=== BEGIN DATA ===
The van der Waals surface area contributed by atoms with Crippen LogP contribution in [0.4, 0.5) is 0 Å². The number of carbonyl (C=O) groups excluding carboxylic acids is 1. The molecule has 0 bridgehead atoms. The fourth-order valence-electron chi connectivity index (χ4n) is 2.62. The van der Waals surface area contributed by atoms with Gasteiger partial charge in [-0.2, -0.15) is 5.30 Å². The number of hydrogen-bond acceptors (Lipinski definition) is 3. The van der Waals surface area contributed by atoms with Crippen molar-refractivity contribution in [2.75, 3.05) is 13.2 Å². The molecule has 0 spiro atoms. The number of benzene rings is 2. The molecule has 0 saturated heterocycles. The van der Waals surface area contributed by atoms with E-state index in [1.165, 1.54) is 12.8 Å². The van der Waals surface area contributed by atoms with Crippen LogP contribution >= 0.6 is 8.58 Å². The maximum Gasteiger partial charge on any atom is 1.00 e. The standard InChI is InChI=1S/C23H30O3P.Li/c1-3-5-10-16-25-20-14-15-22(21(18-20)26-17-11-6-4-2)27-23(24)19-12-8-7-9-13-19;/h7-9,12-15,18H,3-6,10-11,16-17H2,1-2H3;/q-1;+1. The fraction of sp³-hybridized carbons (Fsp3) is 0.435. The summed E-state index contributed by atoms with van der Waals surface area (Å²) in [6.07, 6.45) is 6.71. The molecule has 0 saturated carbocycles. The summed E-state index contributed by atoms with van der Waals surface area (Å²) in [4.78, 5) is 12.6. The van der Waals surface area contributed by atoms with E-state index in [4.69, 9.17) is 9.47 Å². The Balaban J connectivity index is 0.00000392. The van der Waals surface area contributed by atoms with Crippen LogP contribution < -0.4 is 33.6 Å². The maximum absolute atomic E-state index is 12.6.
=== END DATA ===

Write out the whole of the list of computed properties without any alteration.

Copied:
The van der Waals surface area contributed by atoms with Crippen LogP contribution in [0.4, 0.5) is 0 Å². The number of carbonyl (C=O) groups excluding carboxylic acids is 1. The molecule has 0 bridgehead atoms. The fourth-order valence-electron chi connectivity index (χ4n) is 2.62. The van der Waals surface area contributed by atoms with Gasteiger partial charge in [-0.2, -0.15) is 5.30 Å². The number of hydrogen-bond acceptors (Lipinski definition) is 3. The van der Waals surface area contributed by atoms with Crippen molar-refractivity contribution in [2.75, 3.05) is 13.2 Å². The molecule has 0 spiro atoms. The number of benzene rings is 2. The molecule has 0 saturated heterocycles. The van der Waals surface area contributed by atoms with E-state index in [1.165, 1.54) is 12.8 Å². The van der Waals surface area contributed by atoms with Crippen LogP contribution >= 0.6 is 8.58 Å². The maximum Gasteiger partial charge on any atom is 1.00 e. The standard InChI is InChI=1S/C23H30O3P.Li/c1-3-5-10-16-25-20-14-15-22(21(18-20)26-17-11-6-4-2)27-23(24)19-12-8-7-9-13-19;/h7-9,12-15,18H,3-6,10-11,16-17H2,1-2H3;/q-1;+1. The fraction of sp³-hybridized carbons (Fsp3) is 0.435. The summed E-state index contributed by atoms with van der Waals surface area (Å²) in [6.07, 6.45) is 6.71. The molecule has 0 saturated carbocycles. The summed E-state index contributed by atoms with van der Waals surface area (Å²) in [4.78, 5) is 12.6. The van der Waals surface area contributed by atoms with E-state index in [4.69, 9.17) is 9.47 Å². The Balaban J connectivity index is 0.00000392. The van der Waals surface area contributed by atoms with Crippen LogP contribution < -0.4 is 33.6 Å². The maximum absolute atomic E-state index is 12.6.